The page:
I’ve talked a lot about the importance of prospect tiers when it comes to the NFL Draft. However, to my knowledge I have not yet provided any for this year, so I’ll do that today.
The value of this approach is obvious to me and I’ve explained it in detail before. Quickly: Teams have to recognize that there is a significant margin of error in any individual player evaluation. Therefore, saying Player A is a 99 and Player B is a 98, so I should take Player A is complete foolishness. Nobody’s evaluations are accurate enough to allow for that much precision. Again, refer back to your fantasy draft strategies. I’m confident most of you use some form of a tiered approach. Each team can (and should) have their own tiers according to their evaluations and positional values, but the overall concept remains.
Now let’s look at the players.
First, glad to see Todd McShay has bought in. Here are his top tiers, which can be found at ESPN (you might need Insider to see the whole article). Overall, his take is that if you remove Andrew Luck and RG3, this year’s talent level is no worse than last year, despite what most are saying.
A big note: McShay’s ratings here do not match up entirely with the Scouts Inc. ratings on ESPN’s main page. My guess is that the ratings here are updated, but I have no way of knowing that. As a result, the PVM ranks and the tiers below have not been updated with these numbers. Once I know which ratings are the right Scouts Inc. numbers, I will update the PVM consensus ratings and repost. I will update for changes in the other sources as well so that on draft day we will have an accurate measure for consensus ratings.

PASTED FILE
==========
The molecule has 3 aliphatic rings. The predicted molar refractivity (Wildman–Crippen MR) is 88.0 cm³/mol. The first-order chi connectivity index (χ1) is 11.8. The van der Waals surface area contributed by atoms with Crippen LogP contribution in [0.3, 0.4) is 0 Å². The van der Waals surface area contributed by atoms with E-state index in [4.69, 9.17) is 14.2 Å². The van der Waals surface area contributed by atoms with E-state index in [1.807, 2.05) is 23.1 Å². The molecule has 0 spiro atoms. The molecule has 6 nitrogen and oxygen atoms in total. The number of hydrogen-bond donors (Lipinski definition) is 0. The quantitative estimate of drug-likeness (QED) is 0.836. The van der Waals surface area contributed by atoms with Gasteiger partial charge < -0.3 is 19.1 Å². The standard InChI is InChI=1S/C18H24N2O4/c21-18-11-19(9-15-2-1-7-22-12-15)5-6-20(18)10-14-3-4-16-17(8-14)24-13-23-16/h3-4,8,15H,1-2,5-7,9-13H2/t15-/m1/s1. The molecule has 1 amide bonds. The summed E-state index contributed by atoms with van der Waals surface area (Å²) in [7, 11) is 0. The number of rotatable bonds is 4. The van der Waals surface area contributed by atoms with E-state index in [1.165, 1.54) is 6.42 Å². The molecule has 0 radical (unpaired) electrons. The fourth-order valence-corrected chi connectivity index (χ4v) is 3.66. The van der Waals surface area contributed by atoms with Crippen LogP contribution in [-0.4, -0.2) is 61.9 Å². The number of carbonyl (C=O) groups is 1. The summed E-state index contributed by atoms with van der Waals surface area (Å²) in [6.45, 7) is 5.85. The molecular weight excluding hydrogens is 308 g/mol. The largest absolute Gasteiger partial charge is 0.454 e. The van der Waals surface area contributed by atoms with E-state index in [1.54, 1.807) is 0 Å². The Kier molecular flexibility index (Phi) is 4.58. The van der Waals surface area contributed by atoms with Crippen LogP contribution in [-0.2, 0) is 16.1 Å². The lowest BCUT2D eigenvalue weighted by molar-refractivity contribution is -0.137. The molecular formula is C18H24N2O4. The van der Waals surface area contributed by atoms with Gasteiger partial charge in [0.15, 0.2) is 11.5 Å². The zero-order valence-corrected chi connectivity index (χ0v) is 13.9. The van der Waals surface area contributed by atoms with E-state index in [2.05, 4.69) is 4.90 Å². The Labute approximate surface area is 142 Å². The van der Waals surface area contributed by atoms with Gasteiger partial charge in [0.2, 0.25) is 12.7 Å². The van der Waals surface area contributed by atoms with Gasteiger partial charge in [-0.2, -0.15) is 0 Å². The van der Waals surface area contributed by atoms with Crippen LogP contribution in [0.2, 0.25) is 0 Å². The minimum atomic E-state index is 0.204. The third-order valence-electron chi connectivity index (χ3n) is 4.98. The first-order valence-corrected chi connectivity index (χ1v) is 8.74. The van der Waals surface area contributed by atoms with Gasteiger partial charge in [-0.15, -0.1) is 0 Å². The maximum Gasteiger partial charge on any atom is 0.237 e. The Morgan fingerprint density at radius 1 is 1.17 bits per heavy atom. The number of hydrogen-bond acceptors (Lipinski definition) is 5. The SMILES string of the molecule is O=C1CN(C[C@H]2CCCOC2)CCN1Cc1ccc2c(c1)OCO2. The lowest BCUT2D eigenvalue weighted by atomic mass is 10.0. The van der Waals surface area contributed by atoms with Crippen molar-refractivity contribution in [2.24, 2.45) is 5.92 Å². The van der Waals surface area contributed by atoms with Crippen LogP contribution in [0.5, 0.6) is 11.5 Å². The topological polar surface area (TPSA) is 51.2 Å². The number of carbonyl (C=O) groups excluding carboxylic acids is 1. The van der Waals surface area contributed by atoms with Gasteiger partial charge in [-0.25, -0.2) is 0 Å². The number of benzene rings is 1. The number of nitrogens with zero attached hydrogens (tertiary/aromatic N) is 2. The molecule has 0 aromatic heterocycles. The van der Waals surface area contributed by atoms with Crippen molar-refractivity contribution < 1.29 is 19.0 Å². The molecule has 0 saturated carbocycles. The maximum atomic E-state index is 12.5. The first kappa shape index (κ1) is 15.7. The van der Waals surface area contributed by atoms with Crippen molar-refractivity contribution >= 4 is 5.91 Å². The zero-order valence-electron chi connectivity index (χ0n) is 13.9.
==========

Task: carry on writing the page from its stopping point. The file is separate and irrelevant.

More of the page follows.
The good news? Mcshay’s top tier is 4 players deep, all of whom play a position at which the Eagles need help. This means the Eagles can stop thinking and just take whatever player is on the board, ensuring themselves of getting one of the draft’s few elite prospects.
The bad news (well maybe bad news)? My tiers are a bit different. Building from the PVM rankings:
Drawing the lines is admittedly a bit subjective; I’ve included the ratings so you can draw your own if you’d like. Obviously this set of tiers is slightly worse for the Eagles, since it shows just 2 prospects in the top tier. Additionally, the 4th ranked player is Chance Warmack, who some of us would be less than thrilled with getting.
However, I’m getting a bit too deep in the weeds there. The key to this breakdown is the wider view. The idea is that NOBODY has any real idea of who be be the better player out of, for example, WRs Patterson or Allen. The best you can do is make sure you get one of those guys (if you need a WR) while spending as little draft resources as possible.
I realize that players at the same position may project differently and therefore be better or worse fits for certain teams. Teams will incorporate “fit” into their individual draft tiers, so the idea still holds.
It’s all about recognizing and accepting uncertainty. For example, if there are 3 DEs rated similarly and you can either trade up to #13 to grab the “best” one or stay at #24 and take whoever is left, it’s probably best to sit tight (or to trade up just a couple of draft spots to ensure you get whoever is left).